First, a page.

What you need to know about the widening student gender money gap
Following on from our recent cost of living research, which you can read more about here, Vivi Friedgut – Founder and CEO of Blackbullion – explores an unexpected finding from their Student Money & Wellbeing report, published this year.
When we commissioned our second Student Money & Wellbeing report earlier this year, I’m not honestly sure we were prepared for one of our key findings: the full extent of the widening gender money gap. We found several financial inequities emerging at this critical stage, with female students dependent on a 23% smaller average monthly budget than their male peers. (When referring to males and females, this is in reference to people who chose to identify as either male or female at the beginning of the survey. The survey additionally included options to identify as non-binary, transgender male, transgender female, agender or other, as well as the option to not share this information. Please refer to the report for more detail.)
Today, I’m tapping into the topline findings of Blackbullion’s nationwide study of just over 1,000 UK students. Still reeling from the impact of Covid, 75% of students actively worry about finances, with 57% of those saying this negatively impacts their mental health. Let’s break this down:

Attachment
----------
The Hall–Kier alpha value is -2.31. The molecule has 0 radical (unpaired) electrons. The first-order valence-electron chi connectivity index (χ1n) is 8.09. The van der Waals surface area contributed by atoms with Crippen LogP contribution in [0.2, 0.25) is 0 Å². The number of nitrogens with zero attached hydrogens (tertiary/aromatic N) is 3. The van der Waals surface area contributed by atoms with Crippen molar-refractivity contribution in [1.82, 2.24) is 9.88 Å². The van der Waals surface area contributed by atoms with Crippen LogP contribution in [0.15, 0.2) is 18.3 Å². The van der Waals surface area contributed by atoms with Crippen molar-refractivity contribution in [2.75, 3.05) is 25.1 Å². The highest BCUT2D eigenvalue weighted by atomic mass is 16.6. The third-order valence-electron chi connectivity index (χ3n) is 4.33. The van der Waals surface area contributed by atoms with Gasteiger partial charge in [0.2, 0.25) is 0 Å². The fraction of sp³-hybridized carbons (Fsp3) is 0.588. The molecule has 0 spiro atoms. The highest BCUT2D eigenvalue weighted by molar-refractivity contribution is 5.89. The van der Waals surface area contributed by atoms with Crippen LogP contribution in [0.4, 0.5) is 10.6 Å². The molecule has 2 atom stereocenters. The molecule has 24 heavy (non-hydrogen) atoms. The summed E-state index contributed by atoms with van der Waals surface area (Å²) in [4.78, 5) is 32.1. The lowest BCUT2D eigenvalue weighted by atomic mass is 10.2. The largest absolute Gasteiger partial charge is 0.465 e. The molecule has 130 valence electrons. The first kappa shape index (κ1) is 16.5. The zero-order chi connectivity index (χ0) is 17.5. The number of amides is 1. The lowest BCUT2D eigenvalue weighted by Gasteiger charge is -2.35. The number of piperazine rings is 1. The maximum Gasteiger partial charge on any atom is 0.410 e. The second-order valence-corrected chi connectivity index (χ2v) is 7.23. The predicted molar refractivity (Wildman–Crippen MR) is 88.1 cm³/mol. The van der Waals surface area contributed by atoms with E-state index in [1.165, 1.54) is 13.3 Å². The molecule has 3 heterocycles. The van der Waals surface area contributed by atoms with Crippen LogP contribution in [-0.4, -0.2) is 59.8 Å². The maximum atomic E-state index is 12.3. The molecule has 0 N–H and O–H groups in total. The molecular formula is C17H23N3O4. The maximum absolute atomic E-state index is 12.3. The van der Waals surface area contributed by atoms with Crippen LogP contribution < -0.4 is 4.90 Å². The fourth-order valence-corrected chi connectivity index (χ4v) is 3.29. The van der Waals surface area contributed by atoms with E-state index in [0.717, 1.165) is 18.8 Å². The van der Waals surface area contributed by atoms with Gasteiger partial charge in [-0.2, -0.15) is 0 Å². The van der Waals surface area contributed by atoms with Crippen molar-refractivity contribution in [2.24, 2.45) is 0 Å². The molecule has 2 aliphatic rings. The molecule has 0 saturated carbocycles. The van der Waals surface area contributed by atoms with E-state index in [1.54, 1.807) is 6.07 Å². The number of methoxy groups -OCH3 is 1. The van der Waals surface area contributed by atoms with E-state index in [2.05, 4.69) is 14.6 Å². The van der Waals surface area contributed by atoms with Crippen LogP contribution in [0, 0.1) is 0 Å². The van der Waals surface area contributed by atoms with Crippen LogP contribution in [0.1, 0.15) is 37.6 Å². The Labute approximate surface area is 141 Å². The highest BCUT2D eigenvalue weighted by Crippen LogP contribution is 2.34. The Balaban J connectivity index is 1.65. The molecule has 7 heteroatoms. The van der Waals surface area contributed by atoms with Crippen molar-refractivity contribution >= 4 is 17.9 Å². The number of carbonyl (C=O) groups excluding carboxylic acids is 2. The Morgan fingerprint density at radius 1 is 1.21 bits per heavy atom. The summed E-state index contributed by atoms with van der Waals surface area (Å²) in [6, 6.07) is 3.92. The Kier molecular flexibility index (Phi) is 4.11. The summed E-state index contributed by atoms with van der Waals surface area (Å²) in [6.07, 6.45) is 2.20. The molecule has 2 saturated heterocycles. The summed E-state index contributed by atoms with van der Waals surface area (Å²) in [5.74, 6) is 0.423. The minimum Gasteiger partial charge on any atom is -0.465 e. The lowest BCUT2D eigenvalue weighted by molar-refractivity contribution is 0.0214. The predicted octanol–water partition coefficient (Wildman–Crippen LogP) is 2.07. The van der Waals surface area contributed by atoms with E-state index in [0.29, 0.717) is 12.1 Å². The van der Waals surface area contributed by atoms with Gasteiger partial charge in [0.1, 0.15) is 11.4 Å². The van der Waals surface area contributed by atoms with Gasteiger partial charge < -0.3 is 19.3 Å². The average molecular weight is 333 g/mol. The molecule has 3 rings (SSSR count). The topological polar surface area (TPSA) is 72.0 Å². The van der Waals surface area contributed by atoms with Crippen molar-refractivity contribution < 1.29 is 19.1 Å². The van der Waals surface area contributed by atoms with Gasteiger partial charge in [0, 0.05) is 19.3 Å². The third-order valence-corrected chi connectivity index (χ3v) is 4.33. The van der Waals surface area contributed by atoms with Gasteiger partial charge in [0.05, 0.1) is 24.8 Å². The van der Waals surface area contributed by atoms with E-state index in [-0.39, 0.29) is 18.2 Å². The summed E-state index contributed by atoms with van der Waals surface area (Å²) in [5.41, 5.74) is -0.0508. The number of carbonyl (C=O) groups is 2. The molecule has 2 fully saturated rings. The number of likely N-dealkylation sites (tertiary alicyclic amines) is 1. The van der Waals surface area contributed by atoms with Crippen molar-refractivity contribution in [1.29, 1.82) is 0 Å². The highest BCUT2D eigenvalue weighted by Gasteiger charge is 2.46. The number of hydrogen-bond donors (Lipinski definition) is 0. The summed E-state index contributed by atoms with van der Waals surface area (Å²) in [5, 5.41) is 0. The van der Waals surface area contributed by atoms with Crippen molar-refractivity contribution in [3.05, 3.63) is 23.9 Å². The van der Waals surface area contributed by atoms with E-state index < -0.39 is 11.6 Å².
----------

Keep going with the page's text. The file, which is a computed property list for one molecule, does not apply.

1. The cost-of-living crisis is drastically impacting a monthly budget shortfall for students
When asked, students said that an additional £395 each month would help them feel they could confidently complete their degrees. This is a 20% increase on last year and mirrors the rising cost of living emerging as the number one money stressor for young people; 72% of students feel very or somewhat worried about it, while 62% of students are still worried about the long-term impact of Covid on their financial future.
Unite Students’ own recent survey on the topic has revealed that on average, parents give their children £249.02 each month to help them cover the cost of living while at university – but this still isn’t making up the shortfall.
2. The money gap is widening between the genders
Our research found that while male students have an average monthly budget of £714, their female peers have 23% less to spend, managing on just £578 a month. And while male students’ average monthly budgets have grown by 15% since last year, female students have seen an increase of just 3%, meaning the monthly budget gap between genders has more than doubled in a year.
Females rely more heavily than males on money from their caregivers at 50%, compared to 37% of their male counterparts. If we consider this in context of rising inflation, adding pressure to household finances, and couple it with the financial fallout from the pandemic that students were already telling us about in January 2021 before the cost of living crisis truly emerged, it could go some way towards explaining why female students report having £136 less per month to spend on average than their male counterparts.
With Unite Students’ research showing that 73% of parents are ‘extremely worried’ about escalating costs and 43% of students are worried about the financial strain their university experience is putting on their parents or guardians, it’s likely that students are simply not able to get as much as they need from their caregivers to keep up with living costs at this time – and, by being more reliant on their families or guardians than their male peers, female students are feeling the brunt of this impact on their budgets.